Eric Lascelles is chief economist for RBC Global Asset Management.
Financial markets today are in a state of high alert, responding spasmodically to an onslaught of macro- and company-level shocks. Among these, protectionism has been a particularly central and recurring villain. Just how bad might the “year of the tariff” turn out to be? Let’s tally up the good, the bad, and the ugly.
There are two sides to every ledger, and – believe it or not – some countries are still trying to deepen international trade rather than undermine it. The recently announced Trans-Pacific Partnership trade pact (sadly, minus the United States) is a major step forward. The European Union has also penned important deals with Canada and Japan. China – the world’s other superpower – is opportunistically seeking to fill the void left by a retreating U.S. This includes a gradual tempering of Chinese capital controls and the vision of a new Marshall Plan of sorts.
NAFTA negotiations – long a grim affair – have suddenly bounded forward after the United States surprisingly eased its demands on the domestic share of auto production, a sunset clause and the pact’s dispute-resolution mechanism. Those issues were among the key road blocks to a deal. Granted, there is more work to be done, it remains unclear what concessions Canada and Mexico have made and there could yet be a last-minute hitch (whether premeditated by wily U.S. negotiators or impulsively imposed by a certain President). But suffice it to say that whereas the risk of NAFTA’s destruction was once as high as 40 per cent, this has now fallen to just 15 per cent. That doesn’t guarantee the final deal is economically positive or even benign, but it does limit the damage.
Let us also recognize that the United States is not entirely incorrect in its trade grievances. American exporters do, on average, pay higher tariffs than foreign firms entering the U.S. market. If the recent barrage of U.S. tariffs is instead viewed as being a temporary wedge designed to pry open foreign markets, globalization could actually be advanced rather than impeded by these unorthodox tactics. This is unquestionably a best-case interpretation, but not an impossible one based on White House comments.
Lastly, it is some relief to learn that recently proposed trade barriers are set to impose surprisingly little economic damage. For instance, based on the actions taken so far, the trade spat between the United States and China will cost each economy less than a quarter of 1 per cent of their economic output.
Of course, whenever protectionism is in play, there is also quite a lot of “bad” news.
First, protectionism has long since morphed from words into action, with U.S. tariffs now in place on softwood lumber, washing machines, solar panels, steel and aluminum. Much as U.S. President Donald Trump promised and then delivered tax cuts, he is now clearly acting upon his protectionist mandate. The odds of further action rise as his more moderate advisers fall by the wayside.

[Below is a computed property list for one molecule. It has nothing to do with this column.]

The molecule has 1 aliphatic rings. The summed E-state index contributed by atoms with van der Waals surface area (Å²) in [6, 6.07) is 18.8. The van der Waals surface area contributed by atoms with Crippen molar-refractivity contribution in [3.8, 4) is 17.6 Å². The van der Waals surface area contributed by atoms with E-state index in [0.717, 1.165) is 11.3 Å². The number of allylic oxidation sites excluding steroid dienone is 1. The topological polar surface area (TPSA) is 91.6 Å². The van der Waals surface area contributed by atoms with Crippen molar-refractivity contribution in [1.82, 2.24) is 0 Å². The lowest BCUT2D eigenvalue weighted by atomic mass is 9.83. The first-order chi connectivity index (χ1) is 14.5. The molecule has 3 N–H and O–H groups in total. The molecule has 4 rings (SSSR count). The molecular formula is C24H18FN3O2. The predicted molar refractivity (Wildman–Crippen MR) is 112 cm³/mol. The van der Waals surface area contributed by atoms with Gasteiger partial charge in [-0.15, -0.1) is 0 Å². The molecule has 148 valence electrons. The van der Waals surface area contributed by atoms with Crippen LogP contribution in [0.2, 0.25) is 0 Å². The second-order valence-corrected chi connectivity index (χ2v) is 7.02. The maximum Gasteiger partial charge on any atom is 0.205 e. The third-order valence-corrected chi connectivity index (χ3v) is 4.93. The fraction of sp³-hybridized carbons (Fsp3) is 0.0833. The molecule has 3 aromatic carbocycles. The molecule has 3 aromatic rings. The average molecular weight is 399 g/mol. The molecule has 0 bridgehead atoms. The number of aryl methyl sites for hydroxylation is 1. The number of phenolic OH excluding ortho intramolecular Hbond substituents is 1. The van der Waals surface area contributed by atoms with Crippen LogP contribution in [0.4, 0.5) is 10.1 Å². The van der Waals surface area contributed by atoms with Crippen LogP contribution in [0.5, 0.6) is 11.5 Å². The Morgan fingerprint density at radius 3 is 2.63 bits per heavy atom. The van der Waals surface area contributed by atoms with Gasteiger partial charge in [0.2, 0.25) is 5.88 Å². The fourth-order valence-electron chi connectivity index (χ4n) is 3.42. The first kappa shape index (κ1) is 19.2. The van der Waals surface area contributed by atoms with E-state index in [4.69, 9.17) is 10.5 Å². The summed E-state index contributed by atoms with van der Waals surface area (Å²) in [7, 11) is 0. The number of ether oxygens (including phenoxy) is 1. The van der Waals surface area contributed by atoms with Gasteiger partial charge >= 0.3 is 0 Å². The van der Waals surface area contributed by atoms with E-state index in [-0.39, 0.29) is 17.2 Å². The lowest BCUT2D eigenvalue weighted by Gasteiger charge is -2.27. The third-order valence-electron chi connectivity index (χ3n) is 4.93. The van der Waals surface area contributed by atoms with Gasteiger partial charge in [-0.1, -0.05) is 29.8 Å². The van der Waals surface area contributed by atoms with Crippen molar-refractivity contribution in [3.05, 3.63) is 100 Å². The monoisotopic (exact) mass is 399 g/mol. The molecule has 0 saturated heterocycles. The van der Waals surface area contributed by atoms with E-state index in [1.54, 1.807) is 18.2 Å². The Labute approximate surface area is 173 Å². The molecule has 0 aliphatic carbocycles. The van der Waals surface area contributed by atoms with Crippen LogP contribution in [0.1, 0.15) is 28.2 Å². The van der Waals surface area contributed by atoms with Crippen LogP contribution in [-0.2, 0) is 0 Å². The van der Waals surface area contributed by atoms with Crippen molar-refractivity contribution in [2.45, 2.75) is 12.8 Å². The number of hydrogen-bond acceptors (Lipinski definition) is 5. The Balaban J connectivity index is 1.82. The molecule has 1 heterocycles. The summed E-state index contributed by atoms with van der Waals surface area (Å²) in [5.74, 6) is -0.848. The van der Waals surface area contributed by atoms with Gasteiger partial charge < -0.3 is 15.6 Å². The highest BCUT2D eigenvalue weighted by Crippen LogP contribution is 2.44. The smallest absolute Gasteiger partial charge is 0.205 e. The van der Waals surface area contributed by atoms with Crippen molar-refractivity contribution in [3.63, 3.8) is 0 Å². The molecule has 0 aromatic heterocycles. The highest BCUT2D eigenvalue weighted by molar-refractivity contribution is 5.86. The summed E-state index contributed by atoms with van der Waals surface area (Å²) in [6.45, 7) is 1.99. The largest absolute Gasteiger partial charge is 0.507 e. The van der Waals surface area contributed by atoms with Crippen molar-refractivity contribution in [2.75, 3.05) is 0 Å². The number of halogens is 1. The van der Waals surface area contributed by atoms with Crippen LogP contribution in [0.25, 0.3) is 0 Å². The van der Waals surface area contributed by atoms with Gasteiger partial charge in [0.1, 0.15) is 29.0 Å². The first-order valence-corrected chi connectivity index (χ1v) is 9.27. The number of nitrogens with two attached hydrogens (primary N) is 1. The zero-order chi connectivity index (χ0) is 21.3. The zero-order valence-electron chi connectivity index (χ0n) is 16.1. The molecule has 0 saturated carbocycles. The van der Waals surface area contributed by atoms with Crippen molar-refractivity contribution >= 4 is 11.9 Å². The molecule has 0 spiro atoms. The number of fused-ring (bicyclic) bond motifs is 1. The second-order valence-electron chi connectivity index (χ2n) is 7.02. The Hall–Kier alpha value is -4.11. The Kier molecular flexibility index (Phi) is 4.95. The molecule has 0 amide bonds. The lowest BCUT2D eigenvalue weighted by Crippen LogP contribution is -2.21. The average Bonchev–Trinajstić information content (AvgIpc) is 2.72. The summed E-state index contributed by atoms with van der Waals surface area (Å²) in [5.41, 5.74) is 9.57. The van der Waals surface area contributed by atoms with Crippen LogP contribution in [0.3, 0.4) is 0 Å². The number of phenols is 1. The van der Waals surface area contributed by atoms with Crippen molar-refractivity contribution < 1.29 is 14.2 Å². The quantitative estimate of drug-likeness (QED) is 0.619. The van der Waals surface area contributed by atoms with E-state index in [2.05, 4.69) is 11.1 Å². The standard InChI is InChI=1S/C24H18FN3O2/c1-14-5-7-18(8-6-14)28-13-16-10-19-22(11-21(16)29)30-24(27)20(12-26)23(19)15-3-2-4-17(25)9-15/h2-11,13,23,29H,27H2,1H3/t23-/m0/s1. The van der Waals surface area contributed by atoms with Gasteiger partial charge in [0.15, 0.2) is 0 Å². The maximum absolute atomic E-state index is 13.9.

Second, the latest Chinese tariffs are much more significant than anything that has come before, in part because of the size of the tariffs – a 25-per-cent tax on US$50-billion of imports – and in part because China is proving to be an equally pugilistic adversary.
Third, even for aggrieved countries that seek redress through the proper channels – filing a dispute with the World Trade Organization – any remedy is slow to come and the medicine might just be worse than the disease: They are told to impose their own tariff on the trade bully.
Fourth, the United States is even further off the globalization course than its recent tariffs would suggest. On a counterfactual basis, it has also failed to sign onto several deals that were previously full steam ahead: the aforementioned Trans-Pacific Partnership and a deal with Europe.
Fifth, the protectionist trend is not limited to the United States. The British decision to flee the EU is another prominent example. Subtly, quite a number of countries have also been skirting trade rules by fortifying their non-tariff barriers.
Sixth, and turning to Canada, the prospect of a NAFTA deal – even a slightly sour one – is undeniably a marked improvement on expectations from just a month ago. But this does not get Canada completely off the “bad competitiveness” hook – that has even more to do with divergent tax policy, labour laws and the broader regulatory environment.
My best guess is that protectionism will merely act as a pesky drag on global growth, avoiding outright economic carnage.
But alternate scenarios abound, and one must acknowledge something like a 20-per-cent chance of a rather uglier outcome: a full-blown trade war. This might not be full-on recessionary, but it could certainly suck all of the juice out of recent U.S. tax cuts.
The scenario goes as follows. It is far from clear that the United States is done conjuring Chinese tariffs. To the contrary, the tariffs thus far merely respond to China’s steel glut and the country’s questionable intellectual property practices. China can also be accused of subsidizing and shielding a slew of other sectors. From a broader perspective, China is responsible for much of the gaping U.S. trade deficit that the White House finds so objectionable. President Trump is already threatening another round of Chinese tariffs. And while it takes two to wage a trade war, China has proven its willingness to punch back.
To reiterate, a more muted – if shabby – trade outcome is still the most likely scenario. But alongside an aging business cycle, protectionism must surely be acknowledged as the key macro risk for the coming year.